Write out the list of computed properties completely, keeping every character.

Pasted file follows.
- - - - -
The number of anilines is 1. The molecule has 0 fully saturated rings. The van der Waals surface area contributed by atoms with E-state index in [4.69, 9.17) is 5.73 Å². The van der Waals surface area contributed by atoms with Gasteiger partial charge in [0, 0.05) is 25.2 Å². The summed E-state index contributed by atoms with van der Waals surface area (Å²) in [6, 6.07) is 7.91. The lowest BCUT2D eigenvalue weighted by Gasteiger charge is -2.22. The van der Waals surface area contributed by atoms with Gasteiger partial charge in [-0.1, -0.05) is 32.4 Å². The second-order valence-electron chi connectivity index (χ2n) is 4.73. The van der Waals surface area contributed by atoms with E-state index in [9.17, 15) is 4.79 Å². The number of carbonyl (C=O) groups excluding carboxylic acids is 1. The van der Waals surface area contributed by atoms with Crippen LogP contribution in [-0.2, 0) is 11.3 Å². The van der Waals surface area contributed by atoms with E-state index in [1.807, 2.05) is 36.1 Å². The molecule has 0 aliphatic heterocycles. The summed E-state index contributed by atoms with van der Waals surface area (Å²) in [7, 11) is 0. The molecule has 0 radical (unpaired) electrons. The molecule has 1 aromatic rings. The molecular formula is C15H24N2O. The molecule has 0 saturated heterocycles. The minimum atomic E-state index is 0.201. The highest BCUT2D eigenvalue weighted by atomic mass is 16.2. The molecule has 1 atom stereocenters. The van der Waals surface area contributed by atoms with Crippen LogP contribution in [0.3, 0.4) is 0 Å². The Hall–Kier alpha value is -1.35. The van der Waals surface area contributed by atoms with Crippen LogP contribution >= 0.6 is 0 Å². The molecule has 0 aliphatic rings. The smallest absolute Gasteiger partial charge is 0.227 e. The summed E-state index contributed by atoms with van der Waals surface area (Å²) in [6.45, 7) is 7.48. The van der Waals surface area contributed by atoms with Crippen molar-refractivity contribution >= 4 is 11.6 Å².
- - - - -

The number of anilines is 1. The molecule has 0 fully saturated rings. The van der Waals surface area contributed by atoms with E-state index in [4.69, 9.17) is 5.73 Å². The van der Waals surface area contributed by atoms with Gasteiger partial charge in [0, 0.05) is 25.2 Å². The summed E-state index contributed by atoms with van der Waals surface area (Å²) in [6, 6.07) is 7.91. The lowest BCUT2D eigenvalue weighted by Gasteiger charge is -2.22. The van der Waals surface area contributed by atoms with Gasteiger partial charge in [-0.1, -0.05) is 32.4 Å². The second-order valence-electron chi connectivity index (χ2n) is 4.73. The van der Waals surface area contributed by atoms with E-state index in [9.17, 15) is 4.79 Å². The number of carbonyl (C=O) groups excluding carboxylic acids is 1. The van der Waals surface area contributed by atoms with Crippen LogP contribution in [-0.2, 0) is 11.3 Å². The van der Waals surface area contributed by atoms with E-state index in [1.807, 2.05) is 36.1 Å². The molecule has 0 aliphatic heterocycles. The summed E-state index contributed by atoms with van der Waals surface area (Å²) in [7, 11) is 0. The molecule has 0 radical (unpaired) electrons. The molecule has 1 aromatic rings. The molecular formula is C15H24N2O. The molecule has 0 saturated heterocycles. The minimum atomic E-state index is 0.201. The highest BCUT2D eigenvalue weighted by atomic mass is 16.2. The molecule has 1 atom stereocenters. The van der Waals surface area contributed by atoms with Crippen LogP contribution in [0.3, 0.4) is 0 Å². The Hall–Kier alpha value is -1.35. The van der Waals surface area contributed by atoms with Crippen LogP contribution >= 0.6 is 0 Å². The molecule has 0 aliphatic rings. The smallest absolute Gasteiger partial charge is 0.227 e. The summed E-state index contributed by atoms with van der Waals surface area (Å²) in [6.45, 7) is 7.48. The van der Waals surface area contributed by atoms with Crippen molar-refractivity contribution >= 4 is 11.6 Å².